Behavioral Investing Principles Are More Relevant Than Ever

With so many changes in the market in recent years, traditional research-driven behavioral investing makes even more sense.

U.S. Stocks Rise as Investors Weigh Central Bank Stimulus Pace

Traders work on the floor of the New York Stock Exchange (NYSE) in New York, U.S., on Friday, May 10, 2013. U.S. stocks rose, with the Standard & Poor’s 500 Index poised for a third straight week of gains, as investors weighed the pace of central bank stimulus amid a meeting of finance ministers. Photographer: Jin Lee/Bloomberg

Jin Lee/Bloomberg

Value investing has faced a crisis of confidence after five tough years. Here’s why we think the behavioral investing principles that underpin the discipline are more relevant than ever.

It’s been nearly 80 years since the tenets of behavioral investing were first described by Benjamin Graham and David Dodd, the forefathers of value investing. And over the last four decades, value investing has been highly successful. But perhaps, argue critics, after five years of subpar returns, the fundamental drivers of value stock performance may no longer work.

We think the opposite is true. Traditionally, value opportunities are created when a company faces a controversy that triggers a decline in profits and its share price. Value investors use research to determine whether the market reaction has been exaggerated, meaning the stock is likely to rebound in time, or whether the company’s troubles are likely to continue to push the stock down further into a value trap. Behaviors that create opportunity include:

• Loss aversion: The pain of losing money is often perceived as greater than the pleasure from making money.

• Trend extrapolation: Investors may wrongly conclude that a recent negative trend will have enduring consequences for the future.

• Short-term focus: During times of crisis for a company or for markets, it becomes more difficult for investors to establish confidence in long-term forecasts.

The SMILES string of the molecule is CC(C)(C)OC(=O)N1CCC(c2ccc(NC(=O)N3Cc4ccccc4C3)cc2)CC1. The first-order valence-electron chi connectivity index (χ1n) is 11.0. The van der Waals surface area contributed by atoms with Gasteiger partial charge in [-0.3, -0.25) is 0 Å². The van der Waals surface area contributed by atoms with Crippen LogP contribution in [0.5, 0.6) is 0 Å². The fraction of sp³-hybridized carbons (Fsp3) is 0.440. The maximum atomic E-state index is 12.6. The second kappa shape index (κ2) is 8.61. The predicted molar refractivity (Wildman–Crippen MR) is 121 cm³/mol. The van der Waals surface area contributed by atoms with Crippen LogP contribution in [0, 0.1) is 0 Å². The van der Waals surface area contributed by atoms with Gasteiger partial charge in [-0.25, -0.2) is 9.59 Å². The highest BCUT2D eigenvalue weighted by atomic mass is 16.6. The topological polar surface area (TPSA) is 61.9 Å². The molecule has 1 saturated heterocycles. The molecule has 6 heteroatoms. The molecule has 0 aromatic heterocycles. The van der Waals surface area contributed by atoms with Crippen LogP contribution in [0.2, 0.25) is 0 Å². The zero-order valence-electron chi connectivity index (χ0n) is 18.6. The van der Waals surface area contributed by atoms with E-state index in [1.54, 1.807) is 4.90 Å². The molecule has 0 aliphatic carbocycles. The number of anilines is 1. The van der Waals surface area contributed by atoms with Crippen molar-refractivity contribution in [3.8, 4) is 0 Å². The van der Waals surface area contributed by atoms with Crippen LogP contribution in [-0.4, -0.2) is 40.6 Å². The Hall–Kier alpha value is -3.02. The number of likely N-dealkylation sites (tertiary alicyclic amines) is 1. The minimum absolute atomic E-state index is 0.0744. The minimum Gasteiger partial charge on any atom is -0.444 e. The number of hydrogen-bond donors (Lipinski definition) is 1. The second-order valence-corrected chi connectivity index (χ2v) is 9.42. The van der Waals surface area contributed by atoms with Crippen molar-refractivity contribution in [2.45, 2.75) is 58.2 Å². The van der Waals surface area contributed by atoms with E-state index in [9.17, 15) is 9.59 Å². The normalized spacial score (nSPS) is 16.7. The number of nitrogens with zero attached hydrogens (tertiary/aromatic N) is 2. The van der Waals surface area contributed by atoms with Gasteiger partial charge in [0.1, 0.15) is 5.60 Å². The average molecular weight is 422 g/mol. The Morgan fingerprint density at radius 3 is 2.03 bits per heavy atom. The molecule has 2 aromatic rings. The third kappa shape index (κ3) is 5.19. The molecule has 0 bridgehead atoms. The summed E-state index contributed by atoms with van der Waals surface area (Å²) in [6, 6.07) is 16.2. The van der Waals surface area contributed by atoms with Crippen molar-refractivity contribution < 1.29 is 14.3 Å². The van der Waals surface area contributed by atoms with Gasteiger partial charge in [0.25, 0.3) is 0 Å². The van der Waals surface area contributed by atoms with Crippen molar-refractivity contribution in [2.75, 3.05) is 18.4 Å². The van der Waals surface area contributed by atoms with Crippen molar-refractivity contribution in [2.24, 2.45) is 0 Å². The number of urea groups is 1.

Investor loss aversion was heightened by the severe crash of 2008 and the ensuing volatility. An abundance of bad economic and corporate news has made erroneous trend extrapolation even more ubiquitous. And as markets have lurched from crisis to crisis, with recurrent spikes in volatility, investors’ time horizons have become extremely short.

In other words, markets are saturated by behavioral biases that are likely to eventually correct themselves and reward investors who have stuck to their knitting and dared to defy the crowd.

Many things have changed in the markets in recent years. Trading costs have fallen and technology has made it easier than ever to buy and sell stocks quickly. Instant information on economic developments and companies flows around the world, often adding unreliable noise to markets. Since these changes promote emotional reactions by investors, we think that traditional research-driven behavioral investing makes more sense than ever in the 21st century.

The views expressed herein do not constitute research, investment advice or trade recommendations and do not necessarily represent the views of all AllianceBernstein portfolio-management teams.

Joseph G. Paul is chief investment officer of North American Value Equities and Kevin Simms is chief investment officer, International Value Equities, both at AllianceBernstein.